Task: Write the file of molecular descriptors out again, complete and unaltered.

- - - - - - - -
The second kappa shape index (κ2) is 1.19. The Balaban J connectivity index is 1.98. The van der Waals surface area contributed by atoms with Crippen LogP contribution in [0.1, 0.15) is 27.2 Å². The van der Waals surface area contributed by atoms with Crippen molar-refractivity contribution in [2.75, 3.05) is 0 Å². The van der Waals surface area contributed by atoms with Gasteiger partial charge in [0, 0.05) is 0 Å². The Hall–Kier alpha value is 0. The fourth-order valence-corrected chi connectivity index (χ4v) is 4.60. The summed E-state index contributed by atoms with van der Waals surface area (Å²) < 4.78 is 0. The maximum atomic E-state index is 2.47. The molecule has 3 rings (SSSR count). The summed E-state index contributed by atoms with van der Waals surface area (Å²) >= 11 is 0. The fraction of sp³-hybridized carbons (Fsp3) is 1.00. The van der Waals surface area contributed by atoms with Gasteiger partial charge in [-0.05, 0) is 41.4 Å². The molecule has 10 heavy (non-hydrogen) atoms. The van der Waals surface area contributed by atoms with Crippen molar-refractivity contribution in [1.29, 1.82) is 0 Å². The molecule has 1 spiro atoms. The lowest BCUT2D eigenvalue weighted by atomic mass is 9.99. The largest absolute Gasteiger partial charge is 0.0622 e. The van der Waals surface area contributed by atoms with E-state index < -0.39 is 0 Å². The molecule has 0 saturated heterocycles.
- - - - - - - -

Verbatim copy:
The second kappa shape index (κ2) is 1.19. The Balaban J connectivity index is 1.98. The van der Waals surface area contributed by atoms with Crippen LogP contribution in [0.1, 0.15) is 27.2 Å². The van der Waals surface area contributed by atoms with Crippen molar-refractivity contribution in [2.75, 3.05) is 0 Å². The van der Waals surface area contributed by atoms with Gasteiger partial charge in [0, 0.05) is 0 Å². The Hall–Kier alpha value is 0. The fourth-order valence-corrected chi connectivity index (χ4v) is 4.60. The summed E-state index contributed by atoms with van der Waals surface area (Å²) < 4.78 is 0. The maximum atomic E-state index is 2.47. The molecule has 3 rings (SSSR count). The summed E-state index contributed by atoms with van der Waals surface area (Å²) >= 11 is 0. The fraction of sp³-hybridized carbons (Fsp3) is 1.00. The van der Waals surface area contributed by atoms with Gasteiger partial charge in [-0.05, 0) is 41.4 Å². The molecule has 10 heavy (non-hydrogen) atoms. The van der Waals surface area contributed by atoms with Crippen molar-refractivity contribution in [1.29, 1.82) is 0 Å². The molecule has 1 spiro atoms. The lowest BCUT2D eigenvalue weighted by atomic mass is 9.99. The largest absolute Gasteiger partial charge is 0.0622 e. The van der Waals surface area contributed by atoms with E-state index < -0.39 is 0 Å². The molecule has 0 saturated heterocycles.